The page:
Germany, no more transit fees were paid to the still-existing German Democratic Republic ( gdr ), which meant savings of up to dm 915 million. The division of Germany lasted for 40 years and was not free of charge. So far, these expenses have not been
A Research Report
Werner Pfennig, Vu Tien Dung and Alexander Pfennig
A new historiographic trend in Germany has emerged. Since 2009, scholarly publications in the formerly little-researched subfield of tourism history have proliferated on the German book market. This remarkable surge might not be surprising except for one fact: most of these publications cover the history of tourism in the former German Democratic Republic (GDR), a communist state that dissolved in 1990, leaving few remnants in the unified Germany of today.
The rise of neo-Nazism in the capital of the former German Democratic Republic (GDR) was not inspired by a desire to recreate Hitler's Reich, but by youthful rebellion against the political and social culture of the GDR's Communist regime. This is detailed in Fuehrer-Ex: Memoirs of a Former Neo-Naxi by Ingo Hasselbach with Tom Reiss (Random House, New York, 1996). This movement, however, eventually worked towards returning Germany to its former 'glory' under the Third Reich under the guidance of 'professional' Nazis.
In the years since unification, Germany’s political parties have faced
a number of formidable challenges. They range from incorporating
the citizens of the German Democratic Republic (GDR) into the Federal
Republic’s political processes, reassessing Germany’s role in the
wider world, overcoming gridlock on many pressing policy questions
at home (perhaps best understood as the overcoming of the Reformstau),
to finding a way out of Germany’s much maligned economic
malaise.1 Such challenges have had a not inconsiderable effect on the
German party system, the end product of which has been that this
system, once a bastion of cast-iron stability, has become characterized
by diversity and genuine electoral competition in a way that it has
not been since the late 1950s. Therefore, the electoral position of the
much-vaunted Volksparteien, if perhaps not their control of the political
process, has slipped considerably.
Roger F. Cook
In the now almost fifteen years since the rush to German unity, East Germany's remembering of its lost cultural objects and social practices has already established a rich history of its own. The first product to become a prominent symbol of the German Democratic Republic (GDR) was the Trabant (Trabi). An unattractive, inefficient, obnoxiously loud car manufactured in the GDR, it went overnight from being an object for which many East Germans waited expectantly for several years to be able to purchase to an antiquated, undesired relic. The brunt of some of the first Ossie jokes, it also quickly became a symbol for East German resistance to an arrogant West German dismissal of all that was the GDR.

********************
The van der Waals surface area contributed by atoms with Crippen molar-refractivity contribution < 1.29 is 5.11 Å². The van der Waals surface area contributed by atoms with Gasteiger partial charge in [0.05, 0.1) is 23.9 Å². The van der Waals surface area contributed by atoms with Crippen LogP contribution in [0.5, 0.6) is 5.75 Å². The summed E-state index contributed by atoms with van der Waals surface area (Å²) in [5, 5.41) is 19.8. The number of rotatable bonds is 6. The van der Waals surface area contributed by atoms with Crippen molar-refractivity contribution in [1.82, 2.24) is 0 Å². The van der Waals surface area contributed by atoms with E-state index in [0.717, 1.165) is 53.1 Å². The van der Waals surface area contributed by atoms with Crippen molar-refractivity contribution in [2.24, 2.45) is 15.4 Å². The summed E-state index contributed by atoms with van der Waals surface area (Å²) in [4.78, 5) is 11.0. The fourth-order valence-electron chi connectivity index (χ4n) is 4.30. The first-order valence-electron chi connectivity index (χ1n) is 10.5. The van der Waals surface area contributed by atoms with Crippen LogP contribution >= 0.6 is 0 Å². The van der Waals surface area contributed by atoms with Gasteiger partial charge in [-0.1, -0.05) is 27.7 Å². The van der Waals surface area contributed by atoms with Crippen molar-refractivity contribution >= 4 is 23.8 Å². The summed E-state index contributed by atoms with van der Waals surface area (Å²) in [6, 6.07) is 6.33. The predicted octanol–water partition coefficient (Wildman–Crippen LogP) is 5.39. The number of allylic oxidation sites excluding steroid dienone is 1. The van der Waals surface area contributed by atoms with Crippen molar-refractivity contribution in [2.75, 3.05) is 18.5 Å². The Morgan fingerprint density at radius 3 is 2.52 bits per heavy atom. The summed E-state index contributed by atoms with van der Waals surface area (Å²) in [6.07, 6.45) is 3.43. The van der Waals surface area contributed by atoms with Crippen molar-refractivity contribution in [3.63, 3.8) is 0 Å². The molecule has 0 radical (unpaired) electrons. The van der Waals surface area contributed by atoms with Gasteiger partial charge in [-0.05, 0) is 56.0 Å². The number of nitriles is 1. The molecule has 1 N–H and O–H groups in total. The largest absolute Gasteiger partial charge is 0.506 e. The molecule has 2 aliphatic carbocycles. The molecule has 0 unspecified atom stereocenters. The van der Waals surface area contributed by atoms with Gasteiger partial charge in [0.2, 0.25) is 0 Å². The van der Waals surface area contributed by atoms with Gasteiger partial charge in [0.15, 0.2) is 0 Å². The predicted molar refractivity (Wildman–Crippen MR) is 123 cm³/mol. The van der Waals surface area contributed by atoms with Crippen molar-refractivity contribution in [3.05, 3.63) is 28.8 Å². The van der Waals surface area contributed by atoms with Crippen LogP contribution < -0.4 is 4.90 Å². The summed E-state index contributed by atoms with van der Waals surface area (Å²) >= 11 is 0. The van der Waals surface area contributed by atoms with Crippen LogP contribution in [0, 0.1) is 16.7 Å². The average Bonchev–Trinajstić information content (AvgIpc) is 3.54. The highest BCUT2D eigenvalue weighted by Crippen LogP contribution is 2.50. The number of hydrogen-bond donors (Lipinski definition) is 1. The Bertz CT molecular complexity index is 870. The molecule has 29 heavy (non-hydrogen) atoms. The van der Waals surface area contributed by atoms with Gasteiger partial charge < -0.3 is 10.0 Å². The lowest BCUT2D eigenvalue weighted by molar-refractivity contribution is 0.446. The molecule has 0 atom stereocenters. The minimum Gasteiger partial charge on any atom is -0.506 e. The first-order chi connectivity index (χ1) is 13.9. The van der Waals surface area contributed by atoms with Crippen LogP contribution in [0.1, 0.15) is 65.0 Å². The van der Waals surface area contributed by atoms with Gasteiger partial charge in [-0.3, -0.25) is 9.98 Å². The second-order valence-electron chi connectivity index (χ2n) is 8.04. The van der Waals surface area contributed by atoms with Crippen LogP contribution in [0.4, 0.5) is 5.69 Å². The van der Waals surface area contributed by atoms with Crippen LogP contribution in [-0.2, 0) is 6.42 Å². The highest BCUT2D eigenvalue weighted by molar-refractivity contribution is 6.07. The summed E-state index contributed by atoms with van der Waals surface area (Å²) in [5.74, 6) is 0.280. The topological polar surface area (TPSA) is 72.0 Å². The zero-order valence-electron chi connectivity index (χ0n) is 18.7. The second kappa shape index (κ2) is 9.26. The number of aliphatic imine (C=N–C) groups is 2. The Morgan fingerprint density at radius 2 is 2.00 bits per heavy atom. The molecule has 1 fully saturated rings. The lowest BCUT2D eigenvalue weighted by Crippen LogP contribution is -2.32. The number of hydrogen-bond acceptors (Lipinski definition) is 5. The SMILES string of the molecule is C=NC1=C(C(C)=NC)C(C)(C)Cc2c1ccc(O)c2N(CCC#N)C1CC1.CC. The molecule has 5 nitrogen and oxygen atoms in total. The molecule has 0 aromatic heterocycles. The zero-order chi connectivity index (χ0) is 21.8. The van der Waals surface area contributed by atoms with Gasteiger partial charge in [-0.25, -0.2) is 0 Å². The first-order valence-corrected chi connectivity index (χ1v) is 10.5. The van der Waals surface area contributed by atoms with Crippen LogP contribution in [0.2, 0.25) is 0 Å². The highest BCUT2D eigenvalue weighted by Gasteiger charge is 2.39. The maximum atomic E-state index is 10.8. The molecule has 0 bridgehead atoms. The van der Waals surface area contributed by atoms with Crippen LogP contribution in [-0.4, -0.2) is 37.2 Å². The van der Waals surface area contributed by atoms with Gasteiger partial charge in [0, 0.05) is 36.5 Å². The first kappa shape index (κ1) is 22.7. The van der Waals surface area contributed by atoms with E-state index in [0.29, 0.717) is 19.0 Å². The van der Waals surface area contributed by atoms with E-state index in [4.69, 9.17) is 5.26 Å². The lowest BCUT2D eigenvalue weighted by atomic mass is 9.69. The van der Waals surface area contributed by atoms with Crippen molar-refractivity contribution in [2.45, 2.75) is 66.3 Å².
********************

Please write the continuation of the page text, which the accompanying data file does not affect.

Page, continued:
Two Case Studies of (Grand) Narratives from and of the German Democratic Republic in Current Oberstufe Textbooks
Elizabeth Priester Steding
Much like history textbooks, literature textbooks produce a grand narrative, telling a nation's story via its literature. This article examines the presentation of literature of the German Democratic Republic (GDR) in upper level secondary school (Oberstufe) textbooks published in Germany in 2009 and 2010. Twenty years after German unification, literature textbooks are largely divided into two groups in accordance with their handling of literature from the failed socialist state: some focus on ideological criticism of the GDR, and some choose to avoid politics as much as possible. Both options result in a simplistic, even reductionist (grand) narrative of GDR literature. Case studies on Christa Wolf and Günter Grass reveal a consistent, positive portrayal of West German literature and a polarized representation of GDR literature.
According to German historian Hermann Weber, 25 percent of all